One blindingly bright photo of Gilad acquiescing to a protective, awkward and surprising hug from IDF Commander-in-Chief Benny Gantz.
The photo of Gilad Shalit burying his head in his father's clavicle is not the only one which signals his return from captivity. Neither does the photo of Gilad with his mother, who did her hair especially for the occasion. There is another one. One blindingly bright photo of Gilad acquiescing to a protective, awkward and surprising hug from IDF Commander-in-Chief Benny Gantz.
Gantz's face, which is nearly one head taller than Shalit's, cannot be seen in the photo, and his arms swell up through his light IDF uniform and red beret. Shalit's frail, nearly see-through hands look shrunken on Gantz's back, as if the physical interaction between the two seems to embarrass him. His large and exhausted eyes are fixed on an unknown location, as if he is gazing into himself.
Netanyahu is smiling in this photo, as is Colonel Yair Ben Shalom who is standing in the background. Barak is also smiling through his sunglasses. Why did Barak decide to wear those sunglasses while all the others are standing in the sun without any protection, and why did he not remove them while greeting Shalit, who was hidden away in the darkness, who only now is seeing daylight all at once, who looks as if he might disintegrate under the harshness of daylight. Does not the sun's brightness cause Shalit's pain to be that much more visible? Barak sticks to his sunglasses, cause that's just who he is.
But it's not only the sunlight which bother's Gilad. In each and every photograph detailing his return to Israel he looks as if he were immersed in a thick liquid of pain. This pain was certainly visible during his interview with Egyptian television, during which he bravely answered questions without identifying with his attackers (which often happens with captives), and despite of the vicious delay of his return home.
And as the number of photographs grew throughout the day, Shalit's dimensions, which at first looked weak yet healthy, actually grew smaller, at least in comparison with the dimensions of those healthy people who greeted him upon his arrival, such as Colonel Ben Shalom, who bowed to him out of worriment in one of the initial photos that were published before Shalit's arrival in Tel Nof Army Base. Shalit was still wearing the checkered shirt he received from his captors. That shirt, buttoned-up and striped, his vulnerability, and skinny face, reminded many of Josef’s striped shift and the pictures of Holocaust survivors, though there really isn’t much room for comparison, only the shadow of a metaphor and an historic memory.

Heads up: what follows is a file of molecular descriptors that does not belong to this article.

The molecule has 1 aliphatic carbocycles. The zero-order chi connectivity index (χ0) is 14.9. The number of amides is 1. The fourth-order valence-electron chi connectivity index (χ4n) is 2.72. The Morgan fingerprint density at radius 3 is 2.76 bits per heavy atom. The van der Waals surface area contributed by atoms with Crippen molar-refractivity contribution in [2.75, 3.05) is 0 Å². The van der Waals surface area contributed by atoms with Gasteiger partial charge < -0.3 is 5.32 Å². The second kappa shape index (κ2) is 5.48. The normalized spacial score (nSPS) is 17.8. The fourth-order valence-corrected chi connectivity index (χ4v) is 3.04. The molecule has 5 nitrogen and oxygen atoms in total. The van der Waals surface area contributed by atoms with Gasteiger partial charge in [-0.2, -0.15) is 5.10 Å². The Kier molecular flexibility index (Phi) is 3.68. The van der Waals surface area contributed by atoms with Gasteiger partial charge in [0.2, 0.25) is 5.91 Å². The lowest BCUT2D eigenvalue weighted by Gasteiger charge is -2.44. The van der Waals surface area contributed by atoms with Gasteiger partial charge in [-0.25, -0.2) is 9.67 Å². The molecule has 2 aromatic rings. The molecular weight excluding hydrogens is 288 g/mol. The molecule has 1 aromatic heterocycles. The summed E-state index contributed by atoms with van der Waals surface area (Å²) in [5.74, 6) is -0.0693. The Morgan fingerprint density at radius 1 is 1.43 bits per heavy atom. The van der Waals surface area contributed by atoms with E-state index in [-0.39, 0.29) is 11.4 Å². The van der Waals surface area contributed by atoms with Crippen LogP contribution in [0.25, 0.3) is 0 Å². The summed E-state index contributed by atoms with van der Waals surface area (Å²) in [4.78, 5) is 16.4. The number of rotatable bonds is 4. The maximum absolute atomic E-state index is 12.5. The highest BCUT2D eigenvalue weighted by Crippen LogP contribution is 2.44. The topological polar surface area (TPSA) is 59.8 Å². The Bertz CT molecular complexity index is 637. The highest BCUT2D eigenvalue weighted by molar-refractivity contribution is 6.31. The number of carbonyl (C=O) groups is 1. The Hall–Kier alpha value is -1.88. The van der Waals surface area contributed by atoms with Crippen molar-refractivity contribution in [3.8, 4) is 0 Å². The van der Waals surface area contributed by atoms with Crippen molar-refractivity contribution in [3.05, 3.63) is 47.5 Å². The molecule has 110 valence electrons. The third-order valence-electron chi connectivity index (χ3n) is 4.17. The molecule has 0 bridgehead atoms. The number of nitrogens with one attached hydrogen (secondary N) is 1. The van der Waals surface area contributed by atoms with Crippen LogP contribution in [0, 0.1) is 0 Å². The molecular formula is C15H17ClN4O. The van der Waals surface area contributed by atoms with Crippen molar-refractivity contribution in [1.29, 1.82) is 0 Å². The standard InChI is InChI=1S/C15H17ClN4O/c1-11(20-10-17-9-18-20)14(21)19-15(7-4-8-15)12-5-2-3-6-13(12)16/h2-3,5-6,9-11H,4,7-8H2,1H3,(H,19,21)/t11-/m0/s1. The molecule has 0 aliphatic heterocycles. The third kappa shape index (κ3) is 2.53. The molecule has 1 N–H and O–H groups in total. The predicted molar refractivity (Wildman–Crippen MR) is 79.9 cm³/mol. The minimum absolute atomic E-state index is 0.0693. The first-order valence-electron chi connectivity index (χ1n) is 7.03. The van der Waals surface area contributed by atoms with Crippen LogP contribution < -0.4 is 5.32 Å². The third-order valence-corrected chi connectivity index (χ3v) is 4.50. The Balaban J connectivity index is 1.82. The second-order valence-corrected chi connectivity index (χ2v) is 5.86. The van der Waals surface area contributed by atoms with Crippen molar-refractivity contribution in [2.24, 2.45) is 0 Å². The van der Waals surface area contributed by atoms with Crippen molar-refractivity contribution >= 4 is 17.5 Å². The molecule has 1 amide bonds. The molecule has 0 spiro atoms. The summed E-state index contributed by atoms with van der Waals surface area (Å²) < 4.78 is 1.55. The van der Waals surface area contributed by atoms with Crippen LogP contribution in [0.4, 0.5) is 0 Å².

The pictures of the first half of the day Shalit was freed, until he exited the helicopter to meet Netanyahu and his mother, are therefore symbolic and full of meaning of men meeting, commanders and fathers, climaxing with the meeting with the Chief of Staff. A particular picture immortalizing the way Gantz, as head of the army, executed the hugging metaphor sweeping public opinion, strengthening the fusion of the private and the public, serving as a substitute father, exemplary, while Shalit becomes an icon for all boys.
Despite the fact that he is being hugged, and his head lay on the Chief of Staff’s chest, Shalit’s body is offset to one side, and his pale white face carries the moment in silence. Because as opposed to the swift kiss given by his father, a short while after the picture was taken. Gantz’s gesture was a message to Israel’s soldiers and civilians. That is why it included a squeeze. During the Chief of Staff’s hug he said “Congratulations Gilad, be strong and everything will be alright,” and also “you’re a hero.” Noam Shalit contented himself with a short and confused kiss, even measured, after they fumbled not knowing which side to turn, he said “let’s go to mom.” Because no gesture, no words, no moment’s touch, planed or spontaneous, which can express the depth, the meaning, the complexity, and the limitlessness of the longing and love of parents.
It was this symbolic picture, under a helicopter rotor, elucidating why the love of one’s country, organized by symbols and patterns, which in this case are Gilad Shalit’s, expressed itself fully, and succeeded in saving him, just this once, unable to ever replace true private love. And it shouldn’t.
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